• Rapid or irregular heartbeats
  • Fluid and water retention
  • Congested lungs
  • Fainting
  • Chest pain that radiates throughout the upper body
  • Reduced ability to exercise
  • Persistent cough or wheezing with white or pink blood-tinged phlegm
  • Increased need to urinate at night and
  • Lack of appetite and nausea

If you experience any of the above symptoms that may point to a severe heart condition, it is important to seek immediate medical attention. Diagnosis of this heart condition may generally begin with a detailed physical exam which will involve listening to your heart with a stethoscope to detect abnormal heart rhythms, review of previous medical history and immediate symptoms. A Cardiologist will also check for the presence of risk factors such as high blood pressure, coronary artery disease or diabetes. Several diagnostic imaging tests may be ordered such as an ECG, Echocardiogram, Chest X-ray, Cardiac computerized tomography (CT) scan, MRI, Coronary angiogram, Myocardial biopsy, stress test and blood tests (to check for a chemical called N-terminal pro-B-type natriuretic peptide (NT-proBNP) may be conducted to diagnose the condition.

Treatment modalities for CHF may mainly depend on the underlying causes and symptoms. A combination of medications such as - Angiotensin-converting enzyme (ACE) inhibitors, Beta Blockers, Diuretics, Aldosterone antagonists, and others will be prescribed to treat this condition effectively.

If medications aren't effective on their own, cardiologists may recommend surgical procedures to treat the underlying problem that led to heart failure. Angioplasty is a common procedure that is done to open up blocked arteries. Other procedures include - Coronary bypass surgery, Heart valve repair or replacement, Implantable cardioverter-defibrillators (ICDs), Cardiac resynchronization therapy (CRT), or biventricular pacing, ventricular assist devices (VADs) and of course a heart transplant. Cardiologists or other heart specialists who offer specialized treatment for CHF need to be adequately reimbursed for the services rendered to the patients.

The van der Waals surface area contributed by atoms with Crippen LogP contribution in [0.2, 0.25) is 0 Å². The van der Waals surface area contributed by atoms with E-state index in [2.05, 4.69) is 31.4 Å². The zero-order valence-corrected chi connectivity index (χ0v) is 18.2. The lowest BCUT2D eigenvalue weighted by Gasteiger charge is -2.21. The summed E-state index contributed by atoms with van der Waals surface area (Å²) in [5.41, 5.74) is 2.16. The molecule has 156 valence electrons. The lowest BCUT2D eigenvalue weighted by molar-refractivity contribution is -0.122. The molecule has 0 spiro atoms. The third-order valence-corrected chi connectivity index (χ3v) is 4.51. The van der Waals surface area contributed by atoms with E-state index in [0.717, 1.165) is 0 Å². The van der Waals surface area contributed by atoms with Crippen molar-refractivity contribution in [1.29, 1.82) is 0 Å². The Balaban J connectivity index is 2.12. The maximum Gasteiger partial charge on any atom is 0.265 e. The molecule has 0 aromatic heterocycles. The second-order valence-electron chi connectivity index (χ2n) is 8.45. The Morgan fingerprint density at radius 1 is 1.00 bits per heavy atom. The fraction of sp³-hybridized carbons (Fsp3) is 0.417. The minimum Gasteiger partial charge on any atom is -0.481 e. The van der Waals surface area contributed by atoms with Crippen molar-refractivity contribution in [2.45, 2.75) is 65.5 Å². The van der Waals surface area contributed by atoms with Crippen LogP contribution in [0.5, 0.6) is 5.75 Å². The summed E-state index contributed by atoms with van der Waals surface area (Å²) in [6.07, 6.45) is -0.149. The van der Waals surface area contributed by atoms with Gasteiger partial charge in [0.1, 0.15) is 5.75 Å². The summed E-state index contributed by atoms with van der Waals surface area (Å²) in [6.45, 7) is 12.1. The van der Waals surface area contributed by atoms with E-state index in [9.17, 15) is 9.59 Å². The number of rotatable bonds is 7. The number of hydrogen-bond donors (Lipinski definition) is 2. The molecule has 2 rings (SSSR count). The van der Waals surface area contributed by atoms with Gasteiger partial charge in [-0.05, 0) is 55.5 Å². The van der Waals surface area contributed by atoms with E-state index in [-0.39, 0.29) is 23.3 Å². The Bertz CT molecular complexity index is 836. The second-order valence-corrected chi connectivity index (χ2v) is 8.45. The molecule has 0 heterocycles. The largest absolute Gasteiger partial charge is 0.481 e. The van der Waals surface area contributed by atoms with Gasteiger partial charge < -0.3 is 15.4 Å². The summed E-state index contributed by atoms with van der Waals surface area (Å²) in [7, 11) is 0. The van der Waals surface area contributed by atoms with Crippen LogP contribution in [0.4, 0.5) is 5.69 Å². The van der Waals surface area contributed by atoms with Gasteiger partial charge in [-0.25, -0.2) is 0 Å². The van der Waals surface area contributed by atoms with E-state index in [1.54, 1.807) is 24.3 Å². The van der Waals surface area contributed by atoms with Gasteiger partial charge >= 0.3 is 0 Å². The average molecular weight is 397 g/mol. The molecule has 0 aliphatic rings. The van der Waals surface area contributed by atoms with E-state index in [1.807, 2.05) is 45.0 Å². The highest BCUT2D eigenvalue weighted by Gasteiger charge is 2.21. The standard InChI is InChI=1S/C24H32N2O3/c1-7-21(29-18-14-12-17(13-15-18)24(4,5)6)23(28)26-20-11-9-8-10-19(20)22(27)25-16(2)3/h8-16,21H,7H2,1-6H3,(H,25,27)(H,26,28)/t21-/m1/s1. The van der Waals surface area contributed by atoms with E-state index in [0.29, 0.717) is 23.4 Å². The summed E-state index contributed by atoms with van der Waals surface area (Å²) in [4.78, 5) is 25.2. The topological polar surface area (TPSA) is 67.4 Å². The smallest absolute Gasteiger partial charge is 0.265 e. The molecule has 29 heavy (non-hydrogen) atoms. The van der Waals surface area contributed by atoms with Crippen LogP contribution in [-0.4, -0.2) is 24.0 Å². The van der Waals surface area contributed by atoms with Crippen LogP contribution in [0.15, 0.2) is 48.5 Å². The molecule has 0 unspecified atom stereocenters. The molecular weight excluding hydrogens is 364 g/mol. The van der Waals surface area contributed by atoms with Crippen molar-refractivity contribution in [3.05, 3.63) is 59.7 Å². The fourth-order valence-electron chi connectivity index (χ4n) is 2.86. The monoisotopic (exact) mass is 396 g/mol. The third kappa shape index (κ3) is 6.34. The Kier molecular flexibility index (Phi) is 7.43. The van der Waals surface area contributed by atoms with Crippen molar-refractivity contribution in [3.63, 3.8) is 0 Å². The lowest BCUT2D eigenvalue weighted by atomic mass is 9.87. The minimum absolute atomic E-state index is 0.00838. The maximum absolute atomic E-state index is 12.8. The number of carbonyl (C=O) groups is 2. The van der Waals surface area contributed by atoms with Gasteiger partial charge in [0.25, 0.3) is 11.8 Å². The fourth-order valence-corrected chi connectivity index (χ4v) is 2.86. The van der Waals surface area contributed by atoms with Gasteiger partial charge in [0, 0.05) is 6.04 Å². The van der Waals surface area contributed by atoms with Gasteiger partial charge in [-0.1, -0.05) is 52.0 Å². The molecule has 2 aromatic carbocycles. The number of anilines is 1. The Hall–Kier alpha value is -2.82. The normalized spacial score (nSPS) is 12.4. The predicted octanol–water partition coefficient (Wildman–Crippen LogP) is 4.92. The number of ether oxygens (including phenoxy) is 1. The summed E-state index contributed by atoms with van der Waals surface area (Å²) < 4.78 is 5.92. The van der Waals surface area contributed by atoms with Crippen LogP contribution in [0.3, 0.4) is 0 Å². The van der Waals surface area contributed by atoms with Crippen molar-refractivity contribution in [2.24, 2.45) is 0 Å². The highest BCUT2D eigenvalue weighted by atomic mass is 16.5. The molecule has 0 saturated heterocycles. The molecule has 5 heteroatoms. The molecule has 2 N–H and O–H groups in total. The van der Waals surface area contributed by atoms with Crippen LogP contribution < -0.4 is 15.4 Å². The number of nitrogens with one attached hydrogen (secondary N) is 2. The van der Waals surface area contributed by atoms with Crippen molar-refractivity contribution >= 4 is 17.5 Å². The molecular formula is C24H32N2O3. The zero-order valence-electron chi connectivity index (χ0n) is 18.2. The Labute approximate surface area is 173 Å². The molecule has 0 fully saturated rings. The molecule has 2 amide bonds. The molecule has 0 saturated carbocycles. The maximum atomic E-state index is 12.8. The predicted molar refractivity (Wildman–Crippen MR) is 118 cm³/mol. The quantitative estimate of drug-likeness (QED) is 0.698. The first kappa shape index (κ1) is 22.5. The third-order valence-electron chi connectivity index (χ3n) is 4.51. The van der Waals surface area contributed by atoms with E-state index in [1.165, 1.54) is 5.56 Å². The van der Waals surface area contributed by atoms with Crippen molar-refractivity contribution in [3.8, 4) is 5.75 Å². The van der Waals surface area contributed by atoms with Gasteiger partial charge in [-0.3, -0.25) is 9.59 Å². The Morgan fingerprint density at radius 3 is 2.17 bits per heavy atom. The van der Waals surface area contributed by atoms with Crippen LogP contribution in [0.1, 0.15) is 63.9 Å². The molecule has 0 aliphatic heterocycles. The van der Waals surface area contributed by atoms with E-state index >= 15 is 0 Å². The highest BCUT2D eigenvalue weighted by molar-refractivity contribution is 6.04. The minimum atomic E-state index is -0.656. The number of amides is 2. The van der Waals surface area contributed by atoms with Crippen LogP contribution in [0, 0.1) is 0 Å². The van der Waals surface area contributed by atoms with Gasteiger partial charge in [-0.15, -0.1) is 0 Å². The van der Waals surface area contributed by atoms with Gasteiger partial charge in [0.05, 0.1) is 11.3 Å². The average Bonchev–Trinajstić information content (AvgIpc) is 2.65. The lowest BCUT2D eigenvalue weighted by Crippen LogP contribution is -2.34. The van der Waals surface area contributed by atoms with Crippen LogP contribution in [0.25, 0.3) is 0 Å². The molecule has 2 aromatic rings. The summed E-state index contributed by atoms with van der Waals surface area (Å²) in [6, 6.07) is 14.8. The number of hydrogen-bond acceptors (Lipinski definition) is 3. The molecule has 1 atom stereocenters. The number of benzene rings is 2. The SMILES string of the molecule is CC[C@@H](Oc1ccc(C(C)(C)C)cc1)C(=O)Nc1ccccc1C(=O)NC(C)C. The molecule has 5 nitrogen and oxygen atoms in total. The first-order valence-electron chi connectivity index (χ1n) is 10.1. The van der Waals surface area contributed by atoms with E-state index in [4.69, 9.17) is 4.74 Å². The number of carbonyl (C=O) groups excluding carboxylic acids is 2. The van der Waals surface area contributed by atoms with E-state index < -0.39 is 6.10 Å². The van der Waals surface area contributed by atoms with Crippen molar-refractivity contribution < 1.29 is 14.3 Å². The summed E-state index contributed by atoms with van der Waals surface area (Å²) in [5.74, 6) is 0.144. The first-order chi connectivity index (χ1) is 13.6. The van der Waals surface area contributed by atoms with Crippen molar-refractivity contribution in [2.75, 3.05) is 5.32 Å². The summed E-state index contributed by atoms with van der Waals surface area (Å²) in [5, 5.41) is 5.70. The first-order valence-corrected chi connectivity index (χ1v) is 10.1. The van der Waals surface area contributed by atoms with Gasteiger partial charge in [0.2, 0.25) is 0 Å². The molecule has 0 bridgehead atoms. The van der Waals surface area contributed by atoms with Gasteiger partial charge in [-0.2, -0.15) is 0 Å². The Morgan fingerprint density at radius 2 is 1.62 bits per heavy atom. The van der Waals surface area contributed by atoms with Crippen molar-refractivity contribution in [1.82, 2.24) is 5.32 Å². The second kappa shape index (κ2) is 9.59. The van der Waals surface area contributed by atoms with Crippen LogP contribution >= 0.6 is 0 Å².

I will include a transcript along with this podcast which will assist the appropriate ICD 10 Codes that coincides with the conditions that we talked about.

The risk of congestive heart failure (CHF) may increase due to several factors like genetics, obesity, high blood pressure, diabetes, of course the use of certain medications. But, apart from these risk factors, remember that lifestyle changes and factors may also play a prominent role. Incorporating key lifestyle changes like - maintaining a well-balanced diet, practicing regular exercise, monitoring your body weight and reducing the intake of alcohol, stopping the habit of smoking, reducing stress – all these things can help relieve signs and symptoms of heart failure and at least delay the onset.

The Coding for CHF - Congestive Heart Failure is very, very challenging. That is something to keep in mind as well. I hope this helps, but always remember that proper documentation as well as a thorough knowledge of pay regulations and guidelines is critical to ensure accurate reimbursement for the procedures performed.

Thank you for listening!